Food that’s safe in Canada is now also considered safe in the U.S. and vice versa.
That’s the bottom line after Canada and the United States have signed a food safety recognition agreement. It formally states the existing food safety systems of the two nations provide similar levels of protection to consumers.
Farm and food industry groups are calling it a useful first step, although it doesn’t yet cover new programs being implemented by the two countries.
The agreement, signed by senior officials from the Canadian Food Inspection Agency, Health Canada and the U.S. Food and Drug Administration (FDA), recognizes that the existing food safety systems of the two countries provide similar results.
“Canada and the U.S. have confidence in each other’s regulatory systems,” said Paul Mayers CFIA’s vice-president of policy and programs. “Co-operation between our countries is fundamental to providing and contributing to a safe food supply.”
The agreement doesn’t say whether new food safety programs in the two countries will be covered by the agreement. The U.S. has begun to introduce its Food Safety Modernization program while CFIA is consulting with the domestic agri-food sector on the regulations to accompany its Safe Food for Canadians program.
Albert Chambers, executive director of the Canadian Supply Chain Food Safety Coalition, said the agreement provides for periodic reviews of the comparability of the Canadian and American food safety regimes. While no time frames are specified, “it can be expected that at some point there will be a need to compare the new food safety regimes with each other. The coalition is monitoring the development of the new Canadian regulations with the objective of reducing any potential challenges to Canada’s new comparability standing.”
CFIA spokeswoman Tammy Jarbeau said Canada and the FDA worked closely during the development of their new food safety programs to ensure that they continue to provide a similar level of protection to maintain food safety systems recognition.
“The arrangement will be reviewed as necessary as we move forward with regulatory modernization,” she added. “Both countries remain confident and committed to working together to ensure that recognition is maintained.”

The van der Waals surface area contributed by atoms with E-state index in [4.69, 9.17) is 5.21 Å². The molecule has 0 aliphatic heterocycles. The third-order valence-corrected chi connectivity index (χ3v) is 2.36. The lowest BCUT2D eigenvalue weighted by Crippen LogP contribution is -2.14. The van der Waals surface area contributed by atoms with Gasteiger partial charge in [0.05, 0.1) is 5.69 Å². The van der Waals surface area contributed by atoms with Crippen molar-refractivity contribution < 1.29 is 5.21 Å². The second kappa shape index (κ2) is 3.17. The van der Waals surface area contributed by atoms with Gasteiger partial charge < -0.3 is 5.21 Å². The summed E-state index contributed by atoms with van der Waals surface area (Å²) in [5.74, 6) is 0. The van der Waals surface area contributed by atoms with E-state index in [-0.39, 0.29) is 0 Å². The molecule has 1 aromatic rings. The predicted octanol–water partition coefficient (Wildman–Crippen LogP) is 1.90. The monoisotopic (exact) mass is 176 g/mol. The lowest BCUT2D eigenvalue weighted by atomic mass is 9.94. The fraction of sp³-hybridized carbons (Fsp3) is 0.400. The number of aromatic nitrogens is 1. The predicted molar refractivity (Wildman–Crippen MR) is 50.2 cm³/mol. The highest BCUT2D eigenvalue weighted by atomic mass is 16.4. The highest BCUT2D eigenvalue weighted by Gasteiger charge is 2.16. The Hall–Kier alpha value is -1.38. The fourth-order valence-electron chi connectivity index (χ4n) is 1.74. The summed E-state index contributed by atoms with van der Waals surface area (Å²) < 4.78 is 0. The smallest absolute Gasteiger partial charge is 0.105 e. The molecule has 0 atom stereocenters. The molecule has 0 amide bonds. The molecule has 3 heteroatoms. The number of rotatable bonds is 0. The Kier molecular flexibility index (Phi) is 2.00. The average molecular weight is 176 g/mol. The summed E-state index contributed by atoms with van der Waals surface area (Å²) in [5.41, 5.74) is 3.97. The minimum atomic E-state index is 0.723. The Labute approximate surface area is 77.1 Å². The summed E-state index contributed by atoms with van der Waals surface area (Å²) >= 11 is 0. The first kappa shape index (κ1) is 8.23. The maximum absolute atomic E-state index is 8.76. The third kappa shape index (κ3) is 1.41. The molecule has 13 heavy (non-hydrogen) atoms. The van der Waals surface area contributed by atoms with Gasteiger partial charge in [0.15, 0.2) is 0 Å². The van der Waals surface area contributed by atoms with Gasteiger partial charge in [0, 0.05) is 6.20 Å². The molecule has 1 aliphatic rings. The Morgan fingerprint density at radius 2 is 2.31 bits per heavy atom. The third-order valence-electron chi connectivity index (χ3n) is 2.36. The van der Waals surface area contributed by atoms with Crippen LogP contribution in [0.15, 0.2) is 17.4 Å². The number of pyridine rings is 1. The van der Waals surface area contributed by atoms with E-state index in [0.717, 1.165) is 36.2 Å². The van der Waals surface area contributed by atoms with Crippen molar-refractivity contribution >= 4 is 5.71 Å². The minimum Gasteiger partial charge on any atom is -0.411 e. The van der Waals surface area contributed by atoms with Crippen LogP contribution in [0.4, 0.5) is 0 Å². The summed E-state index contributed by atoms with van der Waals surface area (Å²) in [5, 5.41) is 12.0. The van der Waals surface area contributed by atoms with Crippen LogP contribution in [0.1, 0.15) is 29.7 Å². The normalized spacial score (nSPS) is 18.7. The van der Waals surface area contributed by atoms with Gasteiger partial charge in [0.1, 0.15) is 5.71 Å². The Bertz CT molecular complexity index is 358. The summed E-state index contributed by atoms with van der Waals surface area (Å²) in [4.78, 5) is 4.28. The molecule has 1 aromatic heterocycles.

The intention is for the two countries “to provide a similar although not necessarily identical system of protection, and that the food safety authorities provide similar oversight and monitoring.”
The agreement was negotiated under the Canada-U.S. Regulatory Co-operation Council (RCC). “This collaboration between Canada and the U.S. will result in better aligned food safety regulatory systems and allow us to better protect the health and safety of our citizens,” a statement from the group said.
The agreement should mean Canada and the U.S. accept that food exports from the other country come through an inspection process they have acknowledged as comparable to their own. Whether they do in practice remains to be seen, food industry insiders said.
The Canadian Federation of Agriculture called the agreement “welcome and positive.”
“We are happy that such a comprehensive agreement has been made coming out of the RCC and we are looking forward to the reinvigorated relationship and focus on moving food safety, and many other issues, through the RCC over the next year,” the group said in a statement.
Chris Kyte, president of Food Processors of Canada, said his members want more details on the implications the agreement has for exports to the U.S.
“Will there will be fewer interruptions when shipping south?” Kyte said. “Will the USDA increase the frequency of inspection in American plants to Canadian levels? Will Canada and the U.S. harmonize MRLs? Will Canadian companies be allowed to use USFDA-approved ingredients, chemicals and pesticides? What exactly does this mean for Canadian business?”